To spare his blushes, the hacks were forced to embellish this not-so-useful idiot's comments themselves. "It is exceptionally rare for a business figure as senior ... to be so outspoken so close to a general election." Erm, it's standard. "His intervention is a serious blow for Mr Miliband’s election strategy." How? And there's the standard two penneth worth of nonsense from George Osborne: "This is a clear warning from the head of one of Britain's biggest employers about the economic catastrophe the UK would suffer if Ed Miliband’s policies were put into effect." Funny how a supportive quote is available even before the comments were made public. It's as if the Telegraph's news office and CCHQ are working hand-in-glove.
Who then is this Stefano Pessina and why the hell should anyone listen to him? He inherited the family's medicine wholesales business in 1977 and was able to steer it through various buyouts and mergers to what it is today - the Walgreens Boots Alliance, which comprises of the USA's largest drug chain, Boots, and the Alliance Healthcare wholesaler and distributor. For this his official website modestly describes himself as a "entrepreneurial and visionary leader". What it also fails to mention is that Pessina has a history of what might euphemistically be described as "tax efficiency". As an Italian citizen he has lived in Monaco for decades, created a holding company for the family business and a parallel French venture prior to merging with this British Unichem in 1997. This later merged with Boots, giving him a 15% stake in the firm before another merger with Walgreens. In the process, and following the example set by its boss, Boots has also become a tax dodger by moving its head office (at least on paper) to Switzerland, with supporting holding companies set up in the Cayman Islands and Gibraltar.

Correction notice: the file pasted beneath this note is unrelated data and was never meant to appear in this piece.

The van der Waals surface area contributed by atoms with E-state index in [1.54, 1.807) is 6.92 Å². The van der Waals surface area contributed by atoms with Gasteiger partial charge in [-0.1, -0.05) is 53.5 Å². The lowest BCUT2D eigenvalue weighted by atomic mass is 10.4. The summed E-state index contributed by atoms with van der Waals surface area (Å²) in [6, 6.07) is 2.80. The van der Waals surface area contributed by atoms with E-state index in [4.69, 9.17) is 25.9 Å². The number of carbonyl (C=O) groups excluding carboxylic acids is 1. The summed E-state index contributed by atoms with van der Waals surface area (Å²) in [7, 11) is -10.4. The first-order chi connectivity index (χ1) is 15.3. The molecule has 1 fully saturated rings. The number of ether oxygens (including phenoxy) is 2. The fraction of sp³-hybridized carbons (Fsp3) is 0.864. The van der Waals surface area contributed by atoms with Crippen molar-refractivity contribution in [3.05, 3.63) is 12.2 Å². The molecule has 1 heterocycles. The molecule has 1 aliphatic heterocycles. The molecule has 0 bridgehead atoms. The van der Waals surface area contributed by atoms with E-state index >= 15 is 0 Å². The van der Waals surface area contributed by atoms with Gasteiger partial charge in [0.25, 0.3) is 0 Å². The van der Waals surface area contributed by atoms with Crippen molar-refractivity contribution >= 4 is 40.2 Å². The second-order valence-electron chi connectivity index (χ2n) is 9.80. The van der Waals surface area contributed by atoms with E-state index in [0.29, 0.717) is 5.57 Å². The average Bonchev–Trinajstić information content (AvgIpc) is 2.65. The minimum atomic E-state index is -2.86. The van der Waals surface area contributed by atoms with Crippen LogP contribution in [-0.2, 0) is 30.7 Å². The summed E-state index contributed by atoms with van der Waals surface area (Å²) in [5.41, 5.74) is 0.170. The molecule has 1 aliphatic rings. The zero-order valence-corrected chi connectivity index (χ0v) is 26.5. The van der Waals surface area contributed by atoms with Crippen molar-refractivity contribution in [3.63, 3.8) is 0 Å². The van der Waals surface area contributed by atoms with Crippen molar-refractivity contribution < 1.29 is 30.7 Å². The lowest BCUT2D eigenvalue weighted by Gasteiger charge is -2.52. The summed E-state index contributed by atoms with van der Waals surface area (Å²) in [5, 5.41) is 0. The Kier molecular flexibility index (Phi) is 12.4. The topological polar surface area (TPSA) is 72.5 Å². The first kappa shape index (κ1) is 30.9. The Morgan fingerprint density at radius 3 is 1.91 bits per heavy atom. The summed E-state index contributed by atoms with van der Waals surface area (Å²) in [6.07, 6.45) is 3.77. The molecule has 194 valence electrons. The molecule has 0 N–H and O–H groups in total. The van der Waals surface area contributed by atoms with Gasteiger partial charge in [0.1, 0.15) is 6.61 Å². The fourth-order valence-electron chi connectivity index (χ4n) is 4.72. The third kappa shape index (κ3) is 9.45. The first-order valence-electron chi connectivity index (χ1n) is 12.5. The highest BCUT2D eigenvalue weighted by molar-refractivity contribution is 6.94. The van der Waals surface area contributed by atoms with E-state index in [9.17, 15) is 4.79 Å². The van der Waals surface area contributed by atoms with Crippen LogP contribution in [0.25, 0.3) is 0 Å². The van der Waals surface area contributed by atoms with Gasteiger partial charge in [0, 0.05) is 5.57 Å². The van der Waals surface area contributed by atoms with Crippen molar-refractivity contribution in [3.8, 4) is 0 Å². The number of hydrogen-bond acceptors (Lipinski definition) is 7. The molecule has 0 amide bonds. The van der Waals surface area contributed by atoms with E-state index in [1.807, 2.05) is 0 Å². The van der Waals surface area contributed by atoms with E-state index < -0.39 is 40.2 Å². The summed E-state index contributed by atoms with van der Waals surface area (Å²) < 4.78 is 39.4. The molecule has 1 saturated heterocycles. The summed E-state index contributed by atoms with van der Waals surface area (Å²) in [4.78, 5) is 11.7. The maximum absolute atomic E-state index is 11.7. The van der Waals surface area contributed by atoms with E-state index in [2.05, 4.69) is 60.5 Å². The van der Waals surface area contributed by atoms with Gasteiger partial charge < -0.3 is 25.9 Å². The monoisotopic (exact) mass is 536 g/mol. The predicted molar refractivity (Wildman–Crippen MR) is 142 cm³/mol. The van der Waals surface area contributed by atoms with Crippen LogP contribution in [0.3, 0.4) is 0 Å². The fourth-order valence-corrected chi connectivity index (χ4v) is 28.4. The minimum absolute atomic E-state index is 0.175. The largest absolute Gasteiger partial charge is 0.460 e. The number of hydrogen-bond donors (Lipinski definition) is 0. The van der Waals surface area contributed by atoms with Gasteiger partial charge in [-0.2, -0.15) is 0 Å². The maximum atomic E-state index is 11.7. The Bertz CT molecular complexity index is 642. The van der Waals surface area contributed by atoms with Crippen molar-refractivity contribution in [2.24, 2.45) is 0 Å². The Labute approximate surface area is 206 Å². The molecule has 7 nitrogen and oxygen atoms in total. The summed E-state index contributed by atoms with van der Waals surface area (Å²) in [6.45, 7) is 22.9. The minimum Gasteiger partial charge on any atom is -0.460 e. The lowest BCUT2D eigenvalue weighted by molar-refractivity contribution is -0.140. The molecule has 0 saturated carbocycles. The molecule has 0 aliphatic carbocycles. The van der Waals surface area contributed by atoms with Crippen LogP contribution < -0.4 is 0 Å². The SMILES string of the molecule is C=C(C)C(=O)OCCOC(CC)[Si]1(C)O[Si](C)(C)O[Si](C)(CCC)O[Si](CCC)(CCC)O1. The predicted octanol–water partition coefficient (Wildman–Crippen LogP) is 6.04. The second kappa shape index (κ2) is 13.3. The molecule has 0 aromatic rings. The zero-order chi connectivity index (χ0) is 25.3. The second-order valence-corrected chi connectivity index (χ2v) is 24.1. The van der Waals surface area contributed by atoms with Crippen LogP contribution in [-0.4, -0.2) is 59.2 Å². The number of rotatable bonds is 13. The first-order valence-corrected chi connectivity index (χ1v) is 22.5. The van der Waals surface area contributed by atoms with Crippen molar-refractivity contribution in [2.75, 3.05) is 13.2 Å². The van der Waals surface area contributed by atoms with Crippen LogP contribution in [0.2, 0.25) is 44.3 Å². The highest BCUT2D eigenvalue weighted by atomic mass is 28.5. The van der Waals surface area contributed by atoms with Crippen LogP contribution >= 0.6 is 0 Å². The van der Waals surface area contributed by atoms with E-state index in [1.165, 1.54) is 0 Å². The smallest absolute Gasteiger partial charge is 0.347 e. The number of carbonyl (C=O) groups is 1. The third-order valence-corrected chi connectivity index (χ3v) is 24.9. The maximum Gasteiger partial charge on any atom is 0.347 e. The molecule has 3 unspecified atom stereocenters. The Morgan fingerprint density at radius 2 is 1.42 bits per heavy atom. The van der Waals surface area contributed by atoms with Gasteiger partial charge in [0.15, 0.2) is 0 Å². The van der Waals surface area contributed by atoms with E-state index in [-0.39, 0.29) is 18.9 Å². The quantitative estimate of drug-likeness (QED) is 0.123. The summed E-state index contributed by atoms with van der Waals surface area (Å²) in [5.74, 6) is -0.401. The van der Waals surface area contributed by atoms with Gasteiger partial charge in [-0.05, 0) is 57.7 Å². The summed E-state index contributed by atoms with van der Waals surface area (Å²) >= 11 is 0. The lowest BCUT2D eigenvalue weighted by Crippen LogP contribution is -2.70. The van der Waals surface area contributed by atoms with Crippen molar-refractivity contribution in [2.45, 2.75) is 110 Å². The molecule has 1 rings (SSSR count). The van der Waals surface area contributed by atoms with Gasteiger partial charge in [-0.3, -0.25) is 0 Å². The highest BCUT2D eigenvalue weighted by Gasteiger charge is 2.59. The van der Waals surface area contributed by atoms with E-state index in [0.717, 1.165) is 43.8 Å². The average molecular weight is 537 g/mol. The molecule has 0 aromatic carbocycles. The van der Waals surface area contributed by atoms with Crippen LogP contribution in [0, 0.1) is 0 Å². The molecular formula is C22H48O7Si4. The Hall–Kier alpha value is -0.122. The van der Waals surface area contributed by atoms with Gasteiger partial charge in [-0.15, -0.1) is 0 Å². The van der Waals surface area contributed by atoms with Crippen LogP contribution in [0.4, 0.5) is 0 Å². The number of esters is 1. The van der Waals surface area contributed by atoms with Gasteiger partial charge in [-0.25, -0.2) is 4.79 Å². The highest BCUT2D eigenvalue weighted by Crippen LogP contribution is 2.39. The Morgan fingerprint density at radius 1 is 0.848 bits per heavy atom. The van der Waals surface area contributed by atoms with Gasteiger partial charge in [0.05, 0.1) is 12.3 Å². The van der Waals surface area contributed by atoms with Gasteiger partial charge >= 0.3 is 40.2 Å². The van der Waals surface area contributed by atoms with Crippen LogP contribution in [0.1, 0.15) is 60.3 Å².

Why would a serial tax-dodger who owes the exchequer over a billion quid's worth of tax be suspicious of a party that wants to do more to clamp down on his ilk? I'm stumped. If the Tories want tax-avoiding people like Pessina to back them up then I'm all for it.
In truth, it's stuff and nonsense to claim Labour's policies are "anti-business". Expecting billionaires to pay a little more tax on their income and property, capping energy prices, and attacking some companies for predatory behaviour, you could be forgiven for thinking Red Ed has just announced a state monopoly on foreign trade the way the Telegraph, the Tories, and Pessina are carrying on. Unfortunately, we can expect plenty more tiresome pish between now and the big day.